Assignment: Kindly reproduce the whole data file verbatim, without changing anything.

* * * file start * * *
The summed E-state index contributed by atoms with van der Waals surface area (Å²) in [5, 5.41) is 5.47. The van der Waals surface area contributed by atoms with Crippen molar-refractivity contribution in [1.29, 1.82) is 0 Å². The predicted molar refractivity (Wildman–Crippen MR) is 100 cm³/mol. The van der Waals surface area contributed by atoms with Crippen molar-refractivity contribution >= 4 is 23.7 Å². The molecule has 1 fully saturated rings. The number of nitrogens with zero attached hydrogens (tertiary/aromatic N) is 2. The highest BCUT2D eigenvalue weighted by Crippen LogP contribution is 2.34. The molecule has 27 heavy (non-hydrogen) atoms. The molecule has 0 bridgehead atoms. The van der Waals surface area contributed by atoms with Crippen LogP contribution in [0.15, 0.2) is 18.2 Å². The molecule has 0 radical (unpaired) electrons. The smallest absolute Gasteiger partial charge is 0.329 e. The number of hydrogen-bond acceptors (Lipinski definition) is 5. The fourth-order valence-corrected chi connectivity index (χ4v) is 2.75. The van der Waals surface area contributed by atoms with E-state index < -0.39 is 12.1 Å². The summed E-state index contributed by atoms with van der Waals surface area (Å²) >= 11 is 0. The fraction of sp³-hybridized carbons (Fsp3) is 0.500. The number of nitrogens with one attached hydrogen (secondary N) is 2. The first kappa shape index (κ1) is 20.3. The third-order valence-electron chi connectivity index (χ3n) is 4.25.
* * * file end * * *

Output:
The summed E-state index contributed by atoms with van der Waals surface area (Å²) in [5, 5.41) is 5.47. The van der Waals surface area contributed by atoms with Crippen molar-refractivity contribution in [1.29, 1.82) is 0 Å². The predicted molar refractivity (Wildman–Crippen MR) is 100 cm³/mol. The van der Waals surface area contributed by atoms with Crippen molar-refractivity contribution >= 4 is 23.7 Å². The molecule has 1 fully saturated rings. The number of nitrogens with zero attached hydrogens (tertiary/aromatic N) is 2. The highest BCUT2D eigenvalue weighted by Crippen LogP contribution is 2.34. The molecule has 27 heavy (non-hydrogen) atoms. The molecule has 0 bridgehead atoms. The van der Waals surface area contributed by atoms with Crippen LogP contribution in [0.15, 0.2) is 18.2 Å². The molecule has 0 radical (unpaired) electrons. The smallest absolute Gasteiger partial charge is 0.329 e. The number of hydrogen-bond acceptors (Lipinski definition) is 5. The fourth-order valence-corrected chi connectivity index (χ4v) is 2.75. The van der Waals surface area contributed by atoms with E-state index < -0.39 is 12.1 Å². The summed E-state index contributed by atoms with van der Waals surface area (Å²) >= 11 is 0. The fraction of sp³-hybridized carbons (Fsp3) is 0.500. The number of nitrogens with one attached hydrogen (secondary N) is 2. The first kappa shape index (κ1) is 20.3. The third-order valence-electron chi connectivity index (χ3n) is 4.25.